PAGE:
Would an AFL mid-season trade window work?

Ben Waterworth Roar Guru

By Ben Waterworth, Ben Waterworth is a Roar Guru

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9 Have your say

    Tyrone Vickery of the Tigers shows his emotions after losing the AFL Round 17 match between the Richmond Tigers and the Gold Coast Suns at Cazalys Stadium, Cairns. Slattery Images

    Tyrone Vickery of the Tigers shows his emotions after losing the AFL Round 17 match between the Richmond Tigers and the Gold Coast Suns at Cazalys Stadium, Cairns. Slattery Images

    It’s Round 11. Richmond is hoping to play finals for the first time in nine years and sits half a game outside the top eight. Disaster strikes. First-choice ruckman Angus Graham goes down with a season-ending knee injury. He joins fellow ruckman Andrew Browne on the Tigers’ injury list.

    What do you do?

    Do you throw Tom Derickx in the deep end, even though he’s far from ready to play in the AFL? Or do you force natural forward Tyrone Vickery to play in the ruck for the majority of the game?

    Or do you make the most of the AFL’s new mid-season trade period? Do you surrender a second-round draft pick for a legitimate ruckman? Do you approach North Melbourne and work out a way to lure Hamish McIntosh – an injury prone yet proven ruckman who has lost his spot in the senior side – to the club?

    This is the dilemma AFL clubs could face sooner rather than later.

    The idea of a mid-season trade period arose during a meeting between AFL executives and club CEO’s last Thursday. Melbourne CEO Cameron Schwab was the man who raised the idea and it was well received by the majority of clubs.

    The AFL is reportedly very open-minded to a mid-season trade window and will assess whether it’s a realistic possibility in coming months. If it’s approved, we could see it implicated as early as next season, however that’s unlikely seeing free agency will be introduced in 2012.

    A mid-season draft was trialled between 1990 and 1993, but former AFL CEO Ross Oakley scrapped the idea in his first year in office. Oakley spoke about his decision for the first time in 2010, describing the mid-year draft as a failure and cited a distinct lack of player and club support.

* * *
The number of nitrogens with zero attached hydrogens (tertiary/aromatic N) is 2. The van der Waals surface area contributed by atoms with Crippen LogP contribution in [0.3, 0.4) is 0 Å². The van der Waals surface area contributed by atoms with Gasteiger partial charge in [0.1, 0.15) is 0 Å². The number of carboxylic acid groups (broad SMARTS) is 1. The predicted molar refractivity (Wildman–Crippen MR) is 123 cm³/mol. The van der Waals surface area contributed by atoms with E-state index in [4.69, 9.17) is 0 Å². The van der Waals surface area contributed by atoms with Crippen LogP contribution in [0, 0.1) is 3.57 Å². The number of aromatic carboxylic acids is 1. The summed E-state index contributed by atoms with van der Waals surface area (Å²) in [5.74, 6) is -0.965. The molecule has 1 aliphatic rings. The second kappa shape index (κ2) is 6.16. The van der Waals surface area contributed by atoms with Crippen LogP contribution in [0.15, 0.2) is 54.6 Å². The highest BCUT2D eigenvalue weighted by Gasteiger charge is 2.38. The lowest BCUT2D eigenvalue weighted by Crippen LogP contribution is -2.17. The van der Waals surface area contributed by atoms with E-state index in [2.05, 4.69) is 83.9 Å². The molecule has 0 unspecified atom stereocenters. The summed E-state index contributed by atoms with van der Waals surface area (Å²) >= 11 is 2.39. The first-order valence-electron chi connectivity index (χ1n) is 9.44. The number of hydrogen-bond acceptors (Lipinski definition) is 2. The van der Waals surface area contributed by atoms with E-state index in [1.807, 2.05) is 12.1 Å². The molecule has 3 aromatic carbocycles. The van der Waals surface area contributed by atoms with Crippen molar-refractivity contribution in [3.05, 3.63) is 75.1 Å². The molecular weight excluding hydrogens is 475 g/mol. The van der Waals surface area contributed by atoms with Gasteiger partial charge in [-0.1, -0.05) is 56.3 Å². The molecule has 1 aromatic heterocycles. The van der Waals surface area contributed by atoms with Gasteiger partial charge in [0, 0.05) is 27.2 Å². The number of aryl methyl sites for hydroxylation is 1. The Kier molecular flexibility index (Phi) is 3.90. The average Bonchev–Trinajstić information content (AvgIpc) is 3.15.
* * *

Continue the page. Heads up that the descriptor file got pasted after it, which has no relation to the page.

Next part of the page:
But it’s back. And it could be here to stay.

    So how would an AFL mid-season draft or trade window look?

    It would fall midway through a home-and-away season and potentially allow a player to play for one team in Round 11 and another in Round 12. Clubs could use the draft picks it had at the end of the year to trade, as well as its own players.

    Many pundits believe the window shouldn’t be restricted to AFL clubs either. Players from second-tier competitions, such as the VFL, SANFL and WAFL, need to be given the best possible opportunity to make their mark. We’d discover more unbelievable footy stories, like Michael Barlow, James Podsiadly, Tendai Mzungu and Paul Puopolo, just to name a few.

    Now the burning question: will it work?

    The biggest advantage of a mid-season draft would be if a club suffered multiple injuries to players in the same position.

    Brisbane captain Jonathan Brown believes it will give clubs a genuine chance of being competitive if injuries do occur.

    ‘At the moment, our sport is too reliant on good draft picks and not having injuries,’ he said on The Footy Show last Thursday night.

    ‘We need to create other avenues to make sides better, or to repair your list throughout the season.’

    A trade or draft window at the halfway point of the season would also stimulate plenty of interest from the footy public.

    The AFL community is infatuated by trade week at the end of the season. It only runs for five days and clubs are always hesitant at the trade table. But it always generates intrigue and fascination, even if nothing happens.

    By implementing a mid-season trade period, even more interest surrounding players moving clubs would be stimulated. If a team is on the verge of making the eight, a new player might give the team spice and impetus to make a charge towards the end of the season.

    However there are numerous hurdles the AFL would have to clear to get a mid-season trade period up and running.
    Perhaps the biggest issue would be loyalty – one of the most controversial and frequently used words in AFL circles.

    Loyalty has been preached to AFL players for an eternity, but a mid-season trade period goes against the well-known AFL faithfulness.

    Yes the introduction of free agency gives you the sense the AFL is now willing to push the loyalty boundaries. But trading a player mid-season is almost an offence to the culture the AFL has created over many years.